Feature - 12 March 2020 (ComputerWeekly)



Lean, mean and green: the datacentres of the future


It’s not easy being lean, although doing more with less sounds simple enough. The sustainability-seeking datacentre operator needs to pinpoint waste and reduce it, without losing value from other parts of the system. Yet the race is on to support more capacity and high-performance computing than ever.


“The industry wrestles with capacity challenges and advanced applications that are forcing significant changes to datacentres of all shapes and sizes,” says Vertiv CEO Rob Johnson. “The message to datacentre equipment providers is clear: the status quo is not acceptable.”


According to French thinktank The Shift Project’s 90-page Lean ICT report 2019, digital energy consumption rose globally by 9% per year between 2015 and 2020, with digital technology expected to be responsible for about 8% of greenhouse gas (GHG) emissions by 2025.The thinktank’s research pegged the average 1MW, 1000m2 datacentre in 2019 as achieving a power usage effectiveness (PUE) of 2.0. Meanwhile, risk-averse operators typically err on the side of maximum uptime and can be over-provisioned.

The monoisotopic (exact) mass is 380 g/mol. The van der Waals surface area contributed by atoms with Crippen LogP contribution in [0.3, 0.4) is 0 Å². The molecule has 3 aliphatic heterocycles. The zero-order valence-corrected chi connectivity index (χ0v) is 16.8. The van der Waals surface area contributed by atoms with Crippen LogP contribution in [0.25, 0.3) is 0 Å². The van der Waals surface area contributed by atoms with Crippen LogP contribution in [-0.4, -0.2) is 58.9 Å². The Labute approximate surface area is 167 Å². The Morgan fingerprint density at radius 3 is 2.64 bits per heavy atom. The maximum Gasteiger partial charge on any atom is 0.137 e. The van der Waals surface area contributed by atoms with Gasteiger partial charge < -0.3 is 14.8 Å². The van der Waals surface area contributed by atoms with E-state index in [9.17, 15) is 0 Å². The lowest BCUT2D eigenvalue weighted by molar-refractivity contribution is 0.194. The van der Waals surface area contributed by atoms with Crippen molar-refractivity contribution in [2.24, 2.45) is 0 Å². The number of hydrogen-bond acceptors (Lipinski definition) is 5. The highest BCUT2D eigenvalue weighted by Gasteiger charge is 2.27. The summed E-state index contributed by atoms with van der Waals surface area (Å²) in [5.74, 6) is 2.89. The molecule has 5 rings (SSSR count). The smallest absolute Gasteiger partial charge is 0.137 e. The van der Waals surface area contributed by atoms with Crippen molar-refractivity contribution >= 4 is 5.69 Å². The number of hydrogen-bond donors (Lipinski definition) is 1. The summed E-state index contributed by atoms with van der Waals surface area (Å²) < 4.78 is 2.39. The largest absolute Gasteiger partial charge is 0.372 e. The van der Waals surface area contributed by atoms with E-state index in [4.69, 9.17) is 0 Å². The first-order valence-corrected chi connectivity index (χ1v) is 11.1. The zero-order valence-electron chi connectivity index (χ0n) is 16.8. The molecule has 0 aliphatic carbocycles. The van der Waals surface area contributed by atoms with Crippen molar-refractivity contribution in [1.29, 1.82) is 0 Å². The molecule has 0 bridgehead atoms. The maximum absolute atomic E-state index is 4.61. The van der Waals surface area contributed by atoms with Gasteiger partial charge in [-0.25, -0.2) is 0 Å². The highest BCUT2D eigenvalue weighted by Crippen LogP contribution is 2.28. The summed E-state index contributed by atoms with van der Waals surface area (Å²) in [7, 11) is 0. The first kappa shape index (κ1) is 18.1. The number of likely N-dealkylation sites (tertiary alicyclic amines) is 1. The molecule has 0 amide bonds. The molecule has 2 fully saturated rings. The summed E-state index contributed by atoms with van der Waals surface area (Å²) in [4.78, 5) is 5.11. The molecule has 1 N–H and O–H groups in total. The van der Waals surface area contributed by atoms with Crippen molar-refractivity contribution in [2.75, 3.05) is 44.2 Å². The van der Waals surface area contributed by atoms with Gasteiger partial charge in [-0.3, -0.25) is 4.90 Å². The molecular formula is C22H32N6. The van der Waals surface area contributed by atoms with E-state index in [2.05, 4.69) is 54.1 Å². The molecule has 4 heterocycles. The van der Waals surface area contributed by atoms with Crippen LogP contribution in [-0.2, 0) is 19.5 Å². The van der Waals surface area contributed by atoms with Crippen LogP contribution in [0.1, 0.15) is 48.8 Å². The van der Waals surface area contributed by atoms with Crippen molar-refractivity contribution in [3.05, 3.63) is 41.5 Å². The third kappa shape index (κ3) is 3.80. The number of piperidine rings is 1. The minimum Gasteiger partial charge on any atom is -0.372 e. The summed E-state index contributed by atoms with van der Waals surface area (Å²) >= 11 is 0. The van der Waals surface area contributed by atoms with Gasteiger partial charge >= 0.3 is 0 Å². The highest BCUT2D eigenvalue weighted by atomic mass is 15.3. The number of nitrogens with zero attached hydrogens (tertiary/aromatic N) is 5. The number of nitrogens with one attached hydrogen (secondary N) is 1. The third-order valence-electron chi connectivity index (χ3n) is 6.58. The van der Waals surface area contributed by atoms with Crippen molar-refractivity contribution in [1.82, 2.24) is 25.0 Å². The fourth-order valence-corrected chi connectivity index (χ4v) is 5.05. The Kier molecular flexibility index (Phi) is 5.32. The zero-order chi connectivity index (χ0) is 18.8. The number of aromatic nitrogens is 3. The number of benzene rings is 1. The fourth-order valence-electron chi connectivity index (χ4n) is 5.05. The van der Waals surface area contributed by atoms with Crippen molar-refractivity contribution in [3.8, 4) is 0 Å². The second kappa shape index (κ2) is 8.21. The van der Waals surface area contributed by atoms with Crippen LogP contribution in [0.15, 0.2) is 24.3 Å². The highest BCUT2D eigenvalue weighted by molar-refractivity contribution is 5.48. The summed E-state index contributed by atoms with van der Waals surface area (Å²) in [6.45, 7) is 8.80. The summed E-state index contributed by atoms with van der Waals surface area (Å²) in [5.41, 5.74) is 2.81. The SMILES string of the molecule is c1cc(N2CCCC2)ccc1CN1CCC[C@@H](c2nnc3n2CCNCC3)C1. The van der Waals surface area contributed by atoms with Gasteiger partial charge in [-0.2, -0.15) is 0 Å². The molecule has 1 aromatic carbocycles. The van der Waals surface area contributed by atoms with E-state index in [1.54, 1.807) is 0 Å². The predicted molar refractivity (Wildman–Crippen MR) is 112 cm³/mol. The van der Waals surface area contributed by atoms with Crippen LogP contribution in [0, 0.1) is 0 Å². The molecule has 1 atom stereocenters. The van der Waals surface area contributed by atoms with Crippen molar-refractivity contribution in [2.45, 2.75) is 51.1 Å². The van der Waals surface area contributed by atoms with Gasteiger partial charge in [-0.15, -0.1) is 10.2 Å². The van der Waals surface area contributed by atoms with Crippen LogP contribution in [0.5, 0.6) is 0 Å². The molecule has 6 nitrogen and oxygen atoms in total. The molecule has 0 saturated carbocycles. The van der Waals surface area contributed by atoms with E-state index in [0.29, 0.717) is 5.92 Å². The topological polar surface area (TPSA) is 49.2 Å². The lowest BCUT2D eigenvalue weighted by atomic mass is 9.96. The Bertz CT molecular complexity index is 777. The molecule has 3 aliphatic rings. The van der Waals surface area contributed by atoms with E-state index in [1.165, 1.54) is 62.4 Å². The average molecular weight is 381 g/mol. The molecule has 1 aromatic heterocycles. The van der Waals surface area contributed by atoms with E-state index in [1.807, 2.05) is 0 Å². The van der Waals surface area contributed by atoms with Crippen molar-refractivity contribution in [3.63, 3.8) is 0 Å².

Jennifer Cooke, research director of the cloud-to-edge datacentre trends team at IDC, notes that although many are making sustainability announcements, there’s still a lot of waste to reduce before considering entirely new solutions.


“Are you making good use of the energy you have? You can have giant facilities cooled down to the temp of a meat locker, only using 40% of the space, with 25-30% of the servers running with no one knowing what they’re contributing to,” she tells ComputerWeekly.


Datacentre operators probably have more of an understanding than other businesses – and they can have a relatively standardised environment, with tighter controls and processes than mainstream enterprises. Large hyperscalers may be able to devote a whole area to high-performance computing (HPC) – other enterprises may need to have it next to general business applications that must be kept running.


New technology will be required to tackle that disruption, confirms Cooke, but small tweaks over time can trim a lot of fat and add up to big cost savings.

“Liquid cooling has a lot of promise. It’s kind of new in the datacentre, but more workloads are trying on AI [artificial intelligence], GPUs and so on, heating up the datacentre,” she says...

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